Music for the classroom: pedagogy from music lessons with Chris Bromley

CJB_guitar-magicMusic for the classroom: pedagogy lessons from music lessons with Chris Bromley

Student Success Podcast No. 12
Jan. 9, 2014 (* interview recorded Nov. 22, 2013).

Today’s Guest: Chris Bromley

Christopher discusses his strategies for teaching music and compares learning music with regular classroom learning. His music program, School of Rock, holds strong examples and practices that can be employed in the traditional classroom. One of the biggest lessons Chris brings to classroom teachers is the need for students to practice independently, exploring and building curiosity and interests independently, then applying it — performing it – in the larger classroom.

student-success-podcast_cover_1800 Subscribe to Student Success Podcast RSS
or find us on iTunes


Guest Biography

Chris Bromley studies computer science and pre-Med in Florida. While in school for himself, he also teaches music at the School of Rock in Broward County, Florida. Chris studied music at Berklee College of Music in Boston. He has recorded in the studio for professional and well-known acts, and he performs across the state of Florida.

Topics Discussed

  • Christopher’s experiences as student and teacher of music
  • School of Rock program
    • extracurricular program
    • learning through performance
    • enjoying the learning
    • sharing the learning with other students v. traditional rote learning, which is not-performance based
  • learning music:
    • enough practice someone can create a perfect performance through memory and precise repetition of what was practiced during the performance
      • excellent musicians are not necessarily good performers
      • good performers can exist without good musical skills, happens all the time
      • School of Rock tries to develop both sides of musicianship and performance
    • Michael experience: scales, practice, practice, practice
    • = traditional learning environment
    • School of Rock = pedagogically sound: guided instruction + independent practice = what should be going on in all classrooms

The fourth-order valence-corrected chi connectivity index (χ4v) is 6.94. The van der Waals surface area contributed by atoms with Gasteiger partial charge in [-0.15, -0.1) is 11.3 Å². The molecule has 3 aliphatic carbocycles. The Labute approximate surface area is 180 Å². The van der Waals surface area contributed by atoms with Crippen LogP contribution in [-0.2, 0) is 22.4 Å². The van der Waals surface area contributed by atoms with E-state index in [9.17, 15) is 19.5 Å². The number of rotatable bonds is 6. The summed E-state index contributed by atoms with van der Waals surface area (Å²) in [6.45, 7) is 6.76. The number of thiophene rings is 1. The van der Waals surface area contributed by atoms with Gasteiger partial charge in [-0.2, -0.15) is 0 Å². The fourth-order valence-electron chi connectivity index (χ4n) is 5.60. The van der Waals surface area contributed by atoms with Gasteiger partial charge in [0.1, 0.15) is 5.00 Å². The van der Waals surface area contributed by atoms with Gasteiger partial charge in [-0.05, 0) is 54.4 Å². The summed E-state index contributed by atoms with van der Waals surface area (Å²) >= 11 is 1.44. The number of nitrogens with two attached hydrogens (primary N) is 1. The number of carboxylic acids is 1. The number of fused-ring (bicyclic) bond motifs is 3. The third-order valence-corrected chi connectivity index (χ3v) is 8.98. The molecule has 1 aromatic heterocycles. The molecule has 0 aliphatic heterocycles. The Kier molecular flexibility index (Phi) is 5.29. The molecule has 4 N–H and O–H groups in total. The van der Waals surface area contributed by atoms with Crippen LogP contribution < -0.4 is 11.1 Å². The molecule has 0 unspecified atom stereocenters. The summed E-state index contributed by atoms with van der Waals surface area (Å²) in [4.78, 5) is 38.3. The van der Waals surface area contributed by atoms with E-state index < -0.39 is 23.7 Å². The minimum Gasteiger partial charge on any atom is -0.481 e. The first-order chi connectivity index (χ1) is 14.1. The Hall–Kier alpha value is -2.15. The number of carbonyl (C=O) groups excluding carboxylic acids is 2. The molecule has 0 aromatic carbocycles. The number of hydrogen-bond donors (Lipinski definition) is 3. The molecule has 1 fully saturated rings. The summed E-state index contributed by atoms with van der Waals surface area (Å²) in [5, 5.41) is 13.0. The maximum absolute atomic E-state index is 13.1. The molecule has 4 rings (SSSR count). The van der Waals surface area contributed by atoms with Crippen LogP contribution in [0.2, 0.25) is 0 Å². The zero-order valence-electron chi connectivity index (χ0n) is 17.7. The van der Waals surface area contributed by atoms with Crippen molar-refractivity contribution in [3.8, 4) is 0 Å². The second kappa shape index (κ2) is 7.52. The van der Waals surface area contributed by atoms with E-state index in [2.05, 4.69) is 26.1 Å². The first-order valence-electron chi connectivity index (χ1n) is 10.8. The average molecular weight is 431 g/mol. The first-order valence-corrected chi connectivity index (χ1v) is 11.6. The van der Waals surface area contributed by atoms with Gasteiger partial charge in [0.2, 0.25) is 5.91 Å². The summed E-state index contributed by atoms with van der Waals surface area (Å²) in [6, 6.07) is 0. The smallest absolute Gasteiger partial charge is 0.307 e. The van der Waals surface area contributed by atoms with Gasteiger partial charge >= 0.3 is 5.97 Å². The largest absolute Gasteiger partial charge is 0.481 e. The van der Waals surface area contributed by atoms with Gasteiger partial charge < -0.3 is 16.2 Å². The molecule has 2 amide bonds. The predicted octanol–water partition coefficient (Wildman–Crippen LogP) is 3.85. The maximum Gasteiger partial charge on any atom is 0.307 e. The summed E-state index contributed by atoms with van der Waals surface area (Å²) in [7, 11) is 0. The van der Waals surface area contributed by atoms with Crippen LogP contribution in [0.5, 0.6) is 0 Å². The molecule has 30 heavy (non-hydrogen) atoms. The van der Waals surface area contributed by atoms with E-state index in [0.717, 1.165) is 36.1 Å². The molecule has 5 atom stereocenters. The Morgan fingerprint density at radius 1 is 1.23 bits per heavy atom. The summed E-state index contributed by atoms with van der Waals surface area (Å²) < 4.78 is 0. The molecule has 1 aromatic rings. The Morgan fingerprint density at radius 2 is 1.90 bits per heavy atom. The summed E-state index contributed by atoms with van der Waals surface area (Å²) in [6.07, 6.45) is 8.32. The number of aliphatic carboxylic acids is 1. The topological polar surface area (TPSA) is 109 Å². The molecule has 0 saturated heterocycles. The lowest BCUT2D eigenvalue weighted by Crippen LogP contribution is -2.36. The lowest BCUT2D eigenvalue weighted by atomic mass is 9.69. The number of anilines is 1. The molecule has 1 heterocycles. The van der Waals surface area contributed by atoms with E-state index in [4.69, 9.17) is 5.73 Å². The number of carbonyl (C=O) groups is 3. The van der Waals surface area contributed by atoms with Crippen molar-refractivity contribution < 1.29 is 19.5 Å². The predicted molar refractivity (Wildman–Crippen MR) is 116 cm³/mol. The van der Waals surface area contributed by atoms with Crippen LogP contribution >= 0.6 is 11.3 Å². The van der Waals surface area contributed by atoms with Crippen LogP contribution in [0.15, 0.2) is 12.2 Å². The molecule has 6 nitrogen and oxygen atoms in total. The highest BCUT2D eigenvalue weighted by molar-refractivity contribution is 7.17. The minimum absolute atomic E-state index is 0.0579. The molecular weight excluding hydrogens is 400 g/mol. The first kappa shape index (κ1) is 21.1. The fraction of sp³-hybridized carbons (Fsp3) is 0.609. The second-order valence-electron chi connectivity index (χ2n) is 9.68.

• Christopher: practice of scales and notes is necessary but is a basis, not the outcome, which is enjoyment and performance
  • Chris’ school’s methods
  • weekly individual and group time
  • individual lessons = core skills development and practice
  • he engages students through exploring their own interests, then applies their skills to the assigned music
  • Michael: how many math classes have 15 minutes of exploring every day?  How many history classes?
    • Chris: easier to do with one-on-one lessons
    • group work: applying independent learning, no longer exploring. The point is to apply their independent learning
    • can have kids of different skill levels and abilities joint together
    • Michael: group work in regular classrooms is very difficult to pull off
    • maybe we do it wrong: we see group work as opportunity for kids to explore and engage, whereas it should be performance
    • we give the same group work to every kid … makes no sense! we should allow for different levels and outcomes given different skills and abilities
  • How to engage kids through the lessons Chris brings up about leraning music
      • admitting that his program is self-selected and kids enjoy music (unlike regular school)
      • still: how to apply the successes of the music program to the regular classroom?
        • students have to be serious and follow rules
        • students have to be happy about the learning
        • help kids explore their own interests, BUT, exploration is good and useful for kids, but they still need guidance.
          • a kid may like Justin Bieber and want to explore his music, but Chris’ school will teach the student other types of music regardless
        • It needs to be more about the students than about the teachers
        • advice to teachers: be enthusiastic about what they’re teaching
  • Chris’ own high school experience:
    • was told always how smart he was, but what he needed was organizational skills
    • his English teacher, Ms. Goldstein, empowered him by giving him free reign to explore his own interests beyond what the class was doing
    • challenged him: gave him another reading, Dante’s Inferno, and made that his assignment, since he had already read Of Mice and Men and was bored with it.
    • Michael: there must be something in every subject that can be of interest



Host: Michael L. Bromley
Original Music by Christopher Bromley (copyright 2011, 2013)
Background snoring: by Stella
Best Dogs Ever: by Puck, Stella, &, introducing, Artemis:

Welcoming Artemis (in back), Puck’s birth-sister whom we adopted for Christmas!






Here for Puck & Stella slideshow